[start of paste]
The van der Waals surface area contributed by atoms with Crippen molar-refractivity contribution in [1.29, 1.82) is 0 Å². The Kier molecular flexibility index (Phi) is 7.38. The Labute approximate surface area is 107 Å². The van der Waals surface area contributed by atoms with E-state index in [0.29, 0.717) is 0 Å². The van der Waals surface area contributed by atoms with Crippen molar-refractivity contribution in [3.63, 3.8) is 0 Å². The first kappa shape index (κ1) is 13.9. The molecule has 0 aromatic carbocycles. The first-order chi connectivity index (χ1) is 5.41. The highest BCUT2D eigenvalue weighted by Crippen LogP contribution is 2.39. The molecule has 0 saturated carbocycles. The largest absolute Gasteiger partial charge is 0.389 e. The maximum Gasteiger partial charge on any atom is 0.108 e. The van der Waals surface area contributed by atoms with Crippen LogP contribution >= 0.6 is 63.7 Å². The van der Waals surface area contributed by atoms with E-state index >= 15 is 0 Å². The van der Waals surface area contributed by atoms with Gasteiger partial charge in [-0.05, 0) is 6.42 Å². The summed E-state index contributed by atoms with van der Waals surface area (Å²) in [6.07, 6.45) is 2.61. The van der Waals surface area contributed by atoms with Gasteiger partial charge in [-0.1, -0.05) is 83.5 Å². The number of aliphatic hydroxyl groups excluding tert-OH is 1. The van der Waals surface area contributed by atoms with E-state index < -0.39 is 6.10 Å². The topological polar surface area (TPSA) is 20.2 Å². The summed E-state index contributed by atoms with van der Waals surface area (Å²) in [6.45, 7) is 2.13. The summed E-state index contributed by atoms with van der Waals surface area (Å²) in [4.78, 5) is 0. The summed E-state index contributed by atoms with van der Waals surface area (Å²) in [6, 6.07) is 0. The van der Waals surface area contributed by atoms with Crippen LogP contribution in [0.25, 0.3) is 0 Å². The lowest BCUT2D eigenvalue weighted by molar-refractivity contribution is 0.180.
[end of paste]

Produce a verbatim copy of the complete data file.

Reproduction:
The van der Waals surface area contributed by atoms with Crippen molar-refractivity contribution in [1.29, 1.82) is 0 Å². The Kier molecular flexibility index (Phi) is 7.38. The Labute approximate surface area is 107 Å². The van der Waals surface area contributed by atoms with E-state index in [0.29, 0.717) is 0 Å². The van der Waals surface area contributed by atoms with Crippen molar-refractivity contribution in [3.63, 3.8) is 0 Å². The first kappa shape index (κ1) is 13.9. The molecule has 0 aromatic carbocycles. The first-order chi connectivity index (χ1) is 5.41. The highest BCUT2D eigenvalue weighted by Crippen LogP contribution is 2.39. The molecule has 0 saturated carbocycles. The largest absolute Gasteiger partial charge is 0.389 e. The maximum Gasteiger partial charge on any atom is 0.108 e. The van der Waals surface area contributed by atoms with Crippen LogP contribution >= 0.6 is 63.7 Å². The van der Waals surface area contributed by atoms with E-state index >= 15 is 0 Å². The van der Waals surface area contributed by atoms with Gasteiger partial charge in [-0.05, 0) is 6.42 Å². The summed E-state index contributed by atoms with van der Waals surface area (Å²) in [6.07, 6.45) is 2.61. The van der Waals surface area contributed by atoms with Gasteiger partial charge in [-0.1, -0.05) is 83.5 Å². The number of aliphatic hydroxyl groups excluding tert-OH is 1. The van der Waals surface area contributed by atoms with E-state index < -0.39 is 6.10 Å². The topological polar surface area (TPSA) is 20.2 Å². The summed E-state index contributed by atoms with van der Waals surface area (Å²) in [6.45, 7) is 2.13. The summed E-state index contributed by atoms with van der Waals surface area (Å²) in [4.78, 5) is 0. The summed E-state index contributed by atoms with van der Waals surface area (Å²) in [6, 6.07) is 0. The van der Waals surface area contributed by atoms with Crippen LogP contribution in [0.25, 0.3) is 0 Å². The lowest BCUT2D eigenvalue weighted by molar-refractivity contribution is 0.180.